It was another day, returning from fishin’ that the friendship seemed to take a still more romantic turn. As Harold helped her over a stile, Cynthia turned to him and murmured timidly, “Mr. Higginbotham, do not think me very brazen, but I would so love to know to what you attribute your magnificent physique and glowing health?”
Harold gazed at his fair companion tenderly before he replied with a throb in his voice, “You shall know, Miss Snodgrass—Cynthia—I attribute my entire well-being to two facts. Firstly my diet. I partake almost entirely of Sanitarium Health Foods—peanut butter—marmite—whole-wheat bread, and raw onions. These are all obtainable at the Sanitarian Health Foods Depot, 146 Little Collins Street, City. Then if I should feel at all out of sorts on awakening I invariably take one of Carter’s invaluable little liver pills, in boxes of 6, 12, 24, and the family size containing 2,000. And secondly, Cynthia,” his manly voice dropped an octave, “I always wear Aertex next the skin.”
“I see,” said Cynthia, flushing prettily.
“Yes,” continued Harold, “Aertex enables the pores to breathe freely, and the skin to act as it should.”
Cynthia gazed at him, her heart in her eyes.
“Oh Harold,” she trebled, “how wonderful you are.”
And so, although no word was spoken, their love seemed to grow and blossom. Till one day as they were returning from a hikin’ expedition, Cynthia turned to Harold as he carried her across a rushing torrent.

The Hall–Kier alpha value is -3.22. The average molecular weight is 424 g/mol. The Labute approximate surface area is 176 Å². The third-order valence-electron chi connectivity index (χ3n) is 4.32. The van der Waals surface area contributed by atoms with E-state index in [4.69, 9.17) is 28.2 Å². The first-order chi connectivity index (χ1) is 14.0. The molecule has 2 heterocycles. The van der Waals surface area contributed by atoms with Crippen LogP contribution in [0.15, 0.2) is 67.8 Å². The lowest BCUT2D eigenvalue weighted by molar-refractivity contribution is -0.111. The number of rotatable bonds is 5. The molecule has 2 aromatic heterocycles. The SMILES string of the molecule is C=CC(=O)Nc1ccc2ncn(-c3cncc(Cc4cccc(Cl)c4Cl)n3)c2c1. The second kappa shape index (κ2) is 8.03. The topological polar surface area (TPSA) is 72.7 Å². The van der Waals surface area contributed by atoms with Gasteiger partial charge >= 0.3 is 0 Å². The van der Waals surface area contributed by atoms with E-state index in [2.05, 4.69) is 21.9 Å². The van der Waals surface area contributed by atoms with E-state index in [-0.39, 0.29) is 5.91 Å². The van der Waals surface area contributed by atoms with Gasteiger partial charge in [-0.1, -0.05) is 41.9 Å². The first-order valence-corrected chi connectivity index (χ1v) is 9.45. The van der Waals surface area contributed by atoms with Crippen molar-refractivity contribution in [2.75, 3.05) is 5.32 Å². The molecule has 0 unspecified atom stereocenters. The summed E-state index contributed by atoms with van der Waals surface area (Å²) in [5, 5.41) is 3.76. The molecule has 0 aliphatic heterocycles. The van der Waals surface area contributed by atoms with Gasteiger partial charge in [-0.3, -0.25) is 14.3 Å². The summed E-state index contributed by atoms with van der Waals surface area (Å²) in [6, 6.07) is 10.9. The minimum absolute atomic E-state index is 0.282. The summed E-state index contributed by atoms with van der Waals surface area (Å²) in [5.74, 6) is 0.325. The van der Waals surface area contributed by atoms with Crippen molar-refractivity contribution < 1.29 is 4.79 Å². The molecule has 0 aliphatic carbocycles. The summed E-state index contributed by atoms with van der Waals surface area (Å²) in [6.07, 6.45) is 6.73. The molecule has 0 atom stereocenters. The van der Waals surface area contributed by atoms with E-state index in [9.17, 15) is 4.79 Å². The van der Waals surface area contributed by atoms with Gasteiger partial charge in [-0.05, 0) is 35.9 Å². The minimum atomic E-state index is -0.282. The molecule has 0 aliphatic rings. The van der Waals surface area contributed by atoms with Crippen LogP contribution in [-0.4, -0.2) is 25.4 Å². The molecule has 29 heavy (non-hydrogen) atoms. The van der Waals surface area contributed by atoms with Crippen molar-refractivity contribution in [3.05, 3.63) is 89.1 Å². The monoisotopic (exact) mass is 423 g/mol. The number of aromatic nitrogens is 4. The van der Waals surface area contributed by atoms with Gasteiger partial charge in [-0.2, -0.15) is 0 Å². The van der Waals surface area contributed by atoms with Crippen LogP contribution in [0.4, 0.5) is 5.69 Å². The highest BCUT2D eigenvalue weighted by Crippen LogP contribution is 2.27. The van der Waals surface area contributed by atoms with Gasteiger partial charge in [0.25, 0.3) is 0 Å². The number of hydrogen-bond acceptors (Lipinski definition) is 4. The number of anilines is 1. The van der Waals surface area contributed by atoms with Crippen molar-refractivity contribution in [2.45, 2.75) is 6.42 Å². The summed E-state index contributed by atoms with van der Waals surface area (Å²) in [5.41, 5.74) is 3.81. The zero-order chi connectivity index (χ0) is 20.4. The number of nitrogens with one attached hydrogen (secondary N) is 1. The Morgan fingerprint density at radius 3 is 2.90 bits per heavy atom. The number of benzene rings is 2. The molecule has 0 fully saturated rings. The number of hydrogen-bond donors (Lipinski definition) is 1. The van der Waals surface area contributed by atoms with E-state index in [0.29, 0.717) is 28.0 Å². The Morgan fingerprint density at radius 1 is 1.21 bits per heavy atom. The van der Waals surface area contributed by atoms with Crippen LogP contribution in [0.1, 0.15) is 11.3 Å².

“Harold,” she twittered in her innocent way. “You always look such a man-about-town. May I dare to ask you where you dress?
“Certainly, Cynthia,” he replied. “Usually in my bed-room, but sometimes I take my clothing to the bathroom…”
“Oh! Harold,” gushed Cynthia, flushing rosily. “That is not what I meant. I was merely inquiring where you obtained your suits for every occasion?” He gazed at her in consternation.
“How foolish of me,” he throbbed. “I mistook your meaning. I am delighted that you approve my dressing, and let me tell you that you must thank Wardrop my tailor for it. You would be amazed, Cynthia, at the value for money at Wardrop’s. Fifteen guinea suits elsewhere are only 84/– at Wardrop’s, and they have a delightful wool and cotton mixture sports coat with action back for only 12/11. Then their flannel and worsted pinstripe double-breasted office suiting is the last word in toney men’s wear. No-one who shops at Wardrop’s can look anything but manly. And do not forget,” added Harold, “that with every Wardrop suit there is an extra pair of trousers free.”
“Thank you, Harold,” whispered Cynthia softly. “I shall not forget.”
It was settled that Lady Snodgrass should give a dinner party to celebrate the conclusion of the huntin’ season. At last the great night arrived, and Mistletoe Manor was agleam with lights and alive with guests, and aglow with gaiety. Harold’s chief rival, Arthur Upcheek, was there looking very sinister, with his sleek black hair and a heavily waxed moustache. Harold himself was a figure of superb manhood in a Wardrop tail coat, while Cynthia was a delightful vision in pale violet tonings, kept glowingly warm by her Wolsley underwear with its soft texture, clinging and yet roomy.
Lady Snodgrass drew Harold to her side on the sofa for a chat, while they waited for Grimes the
“What charming furnishings you have, Lady Snodgrass,” he said warmly.
“Yes,” she replied, “and all from Maple’s on the lay-by.”
“What is that, Lady Snodgrass?” said Harold with interest.